Los Angeles Unified School District


Historic Board Vote Transforms Policing in Los Angeles Schools

Activists swarmed the headquarters of the Los Angeles Unified School District last summer in an effort to defund the Los Angeles School Police Department. Photo: Jeremy Loudenback
In a historic move, the Los Angeles Unified School District board voted Tuesday to transform its school police force, eliminating more than 100 positions and stationing the remaining officers off campus.


Los Angeles Unified Explores Alternatives to School Police

Protesters led by Students Deserve, a youth-led group representing LAUSD students, urged the school board to defund its school police department on June 23. Photo: Jeremy Loudenback
More than half a year after voting to slash $25 million from its school police department, the Los Angeles Unified School District board will decide on Tuesday how to use that money to support Black students and promote safety on campus.


Advocates for Special Needs Kids Seek Urgent Court Order on In-Person Teaching

Los Angeles Unified School District Superintendent Austin Beutner. Photo courtesy of Los Angeles Unified School District
After months of urging one of the nation’s largest school districts to safely provide quality in-person learning to the thousands of special needs students who get little from online instruction, children’s rights groups on Friday went right to the California Supreme Court and filed a lawsuit to make it happen pronto.


California Child Welfare System Braces for Coronavirus Impact 

As state and local leaders throughout Los Angeles County and statewide work to stem the spread of the novel coronavirus, concerns remain about how such measures could impact youth and families involved with the child welfare and juvenile justice systems.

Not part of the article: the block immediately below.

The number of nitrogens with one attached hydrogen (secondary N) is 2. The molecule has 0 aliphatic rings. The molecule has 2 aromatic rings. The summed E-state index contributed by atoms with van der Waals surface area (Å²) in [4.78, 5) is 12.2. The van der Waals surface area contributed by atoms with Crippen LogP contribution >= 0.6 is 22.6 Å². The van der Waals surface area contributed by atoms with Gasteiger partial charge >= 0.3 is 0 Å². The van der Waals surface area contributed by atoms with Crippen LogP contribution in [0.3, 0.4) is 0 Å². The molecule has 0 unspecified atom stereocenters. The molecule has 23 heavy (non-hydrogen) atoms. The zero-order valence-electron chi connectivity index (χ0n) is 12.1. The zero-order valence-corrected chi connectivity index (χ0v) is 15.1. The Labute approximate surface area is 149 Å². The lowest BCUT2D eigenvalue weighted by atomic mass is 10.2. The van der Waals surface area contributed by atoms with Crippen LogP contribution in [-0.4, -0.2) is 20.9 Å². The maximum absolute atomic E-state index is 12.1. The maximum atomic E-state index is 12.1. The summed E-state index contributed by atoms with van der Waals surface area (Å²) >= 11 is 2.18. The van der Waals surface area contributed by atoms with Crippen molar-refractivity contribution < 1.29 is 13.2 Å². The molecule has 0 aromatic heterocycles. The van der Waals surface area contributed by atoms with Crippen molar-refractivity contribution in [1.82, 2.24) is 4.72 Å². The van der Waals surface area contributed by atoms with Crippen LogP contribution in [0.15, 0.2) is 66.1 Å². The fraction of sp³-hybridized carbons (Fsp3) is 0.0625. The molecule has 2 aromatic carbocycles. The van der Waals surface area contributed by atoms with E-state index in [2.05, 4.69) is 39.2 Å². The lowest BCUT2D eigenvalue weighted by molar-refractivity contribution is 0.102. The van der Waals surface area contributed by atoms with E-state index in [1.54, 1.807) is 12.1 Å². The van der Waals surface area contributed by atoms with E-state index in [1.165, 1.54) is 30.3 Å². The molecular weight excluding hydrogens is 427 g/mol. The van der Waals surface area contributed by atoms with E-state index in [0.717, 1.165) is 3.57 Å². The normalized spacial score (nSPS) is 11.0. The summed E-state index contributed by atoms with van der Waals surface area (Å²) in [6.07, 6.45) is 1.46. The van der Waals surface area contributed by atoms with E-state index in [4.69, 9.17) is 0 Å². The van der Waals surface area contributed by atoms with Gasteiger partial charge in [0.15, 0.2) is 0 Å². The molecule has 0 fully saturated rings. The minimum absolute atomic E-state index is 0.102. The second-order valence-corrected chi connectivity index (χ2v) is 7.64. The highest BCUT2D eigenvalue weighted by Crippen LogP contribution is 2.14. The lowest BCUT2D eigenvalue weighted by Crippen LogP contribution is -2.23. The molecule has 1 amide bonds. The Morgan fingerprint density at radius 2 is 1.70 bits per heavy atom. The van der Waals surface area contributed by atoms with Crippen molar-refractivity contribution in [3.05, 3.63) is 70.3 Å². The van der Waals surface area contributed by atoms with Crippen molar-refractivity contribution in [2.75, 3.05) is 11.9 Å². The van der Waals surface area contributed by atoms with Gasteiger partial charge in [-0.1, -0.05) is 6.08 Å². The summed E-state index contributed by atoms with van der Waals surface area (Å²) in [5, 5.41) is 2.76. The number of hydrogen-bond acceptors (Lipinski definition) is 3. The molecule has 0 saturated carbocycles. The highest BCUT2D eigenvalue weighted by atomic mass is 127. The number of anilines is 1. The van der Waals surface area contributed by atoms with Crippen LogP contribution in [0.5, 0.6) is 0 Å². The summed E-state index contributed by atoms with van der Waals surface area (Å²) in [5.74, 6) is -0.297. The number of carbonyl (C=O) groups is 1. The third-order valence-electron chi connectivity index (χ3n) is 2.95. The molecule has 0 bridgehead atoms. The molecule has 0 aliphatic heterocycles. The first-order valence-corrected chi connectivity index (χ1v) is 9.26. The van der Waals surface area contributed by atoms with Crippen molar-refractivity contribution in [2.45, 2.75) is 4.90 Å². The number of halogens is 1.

LAPD Child Abuse Investigations Audit Raises New Questions

This week, the Los Angeles Police Department (LAPD) released a much-anticipated report focused on its response to the nearly 4,000 allegations of serious child abuse it had marked “no investigation” from January 2018 through June 2019.


Audit Questions Billions in State Funds Meant for Foster Youth, Other Vulnerable Students

In 2013, Gov. Jerry Brown (D) and the state legislature established a major program meant to close the achievement gap for disadvantaged students. The increased funding from it is supposed to go to help schools better serve vulnerable groups: students from low-income families, English language learners and foster youth.


    Los Angeles Leaned Hard on Rideshare to Keep Foster Youths in School of Origin

    Since the 2015 passage of the federal Every Student Succeeds Act (ESSA), school districts and child welfare agencies around the country have been tasked with developing transportation plans to keep foster youth in their schools of origin if that is what they prefer.


    Los Angeles Times Series, a Reminder of America’s Decision to Pathologize Child Poverty

    The Los Angeles Times and columnist Steve Lopez launched a critically important series on child poverty Sunday. Replete with both haunting and inspiring photos taken by the talented Francine Orr, readers are introduced to Telfair Elementary School in Pacoima, which has the inauspicious designation of “having more homeless students than any other in the district.”


    Advocates Eager to Find Youth Development Funds in California’s Forecasted Cannabis Boom

    With high rates of poverty among youth in Los Angeles, a new report prepared by civil rights advocacy group Advancement Project California called on the city to ramp up youth development efforts by drawing on revenue from legalized cannabis.